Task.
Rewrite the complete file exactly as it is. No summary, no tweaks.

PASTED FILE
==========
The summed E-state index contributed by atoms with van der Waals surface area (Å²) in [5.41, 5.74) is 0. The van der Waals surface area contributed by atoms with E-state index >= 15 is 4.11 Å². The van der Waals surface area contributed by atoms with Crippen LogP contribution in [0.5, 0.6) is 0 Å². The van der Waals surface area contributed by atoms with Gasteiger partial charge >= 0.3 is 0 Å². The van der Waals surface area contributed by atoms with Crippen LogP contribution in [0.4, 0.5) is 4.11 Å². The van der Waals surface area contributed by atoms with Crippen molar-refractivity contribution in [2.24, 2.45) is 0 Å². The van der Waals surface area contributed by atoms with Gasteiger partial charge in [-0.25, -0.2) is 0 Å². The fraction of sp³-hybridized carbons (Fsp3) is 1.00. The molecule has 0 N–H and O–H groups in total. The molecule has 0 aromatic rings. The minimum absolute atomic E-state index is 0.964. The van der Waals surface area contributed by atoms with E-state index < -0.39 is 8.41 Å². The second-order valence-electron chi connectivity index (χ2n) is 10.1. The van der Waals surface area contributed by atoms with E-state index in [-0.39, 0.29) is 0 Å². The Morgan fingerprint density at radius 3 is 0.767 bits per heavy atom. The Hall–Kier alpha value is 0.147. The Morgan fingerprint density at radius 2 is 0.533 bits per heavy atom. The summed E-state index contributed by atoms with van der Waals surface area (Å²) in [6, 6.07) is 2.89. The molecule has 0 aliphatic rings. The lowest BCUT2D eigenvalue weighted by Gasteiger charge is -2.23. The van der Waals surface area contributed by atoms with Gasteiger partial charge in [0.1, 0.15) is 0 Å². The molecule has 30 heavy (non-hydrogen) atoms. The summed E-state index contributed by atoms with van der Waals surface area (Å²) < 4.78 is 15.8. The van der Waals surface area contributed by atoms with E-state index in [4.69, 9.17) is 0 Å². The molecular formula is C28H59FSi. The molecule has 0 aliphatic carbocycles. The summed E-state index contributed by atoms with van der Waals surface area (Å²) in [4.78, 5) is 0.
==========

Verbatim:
The summed E-state index contributed by atoms with van der Waals surface area (Å²) in [5.41, 5.74) is 0. The van der Waals surface area contributed by atoms with E-state index >= 15 is 4.11 Å². The van der Waals surface area contributed by atoms with Crippen LogP contribution in [0.5, 0.6) is 0 Å². The van der Waals surface area contributed by atoms with Gasteiger partial charge >= 0.3 is 0 Å². The van der Waals surface area contributed by atoms with Crippen LogP contribution in [0.4, 0.5) is 4.11 Å². The van der Waals surface area contributed by atoms with Crippen molar-refractivity contribution in [2.24, 2.45) is 0 Å². The van der Waals surface area contributed by atoms with Gasteiger partial charge in [-0.25, -0.2) is 0 Å². The fraction of sp³-hybridized carbons (Fsp3) is 1.00. The molecule has 0 N–H and O–H groups in total. The molecule has 0 aromatic rings. The minimum absolute atomic E-state index is 0.964. The van der Waals surface area contributed by atoms with E-state index < -0.39 is 8.41 Å². The second-order valence-electron chi connectivity index (χ2n) is 10.1. The van der Waals surface area contributed by atoms with E-state index in [-0.39, 0.29) is 0 Å². The Morgan fingerprint density at radius 3 is 0.767 bits per heavy atom. The Hall–Kier alpha value is 0.147. The Morgan fingerprint density at radius 2 is 0.533 bits per heavy atom. The summed E-state index contributed by atoms with van der Waals surface area (Å²) in [6, 6.07) is 2.89. The molecule has 0 aliphatic rings. The lowest BCUT2D eigenvalue weighted by Gasteiger charge is -2.23. The van der Waals surface area contributed by atoms with Gasteiger partial charge in [0.1, 0.15) is 0 Å². The molecule has 30 heavy (non-hydrogen) atoms. The summed E-state index contributed by atoms with van der Waals surface area (Å²) < 4.78 is 15.8. The van der Waals surface area contributed by atoms with E-state index in [4.69, 9.17) is 0 Å². The molecular formula is C28H59FSi. The molecule has 0 aliphatic carbocycles. The summed E-state index contributed by atoms with van der Waals surface area (Å²) in [4.78, 5) is 0.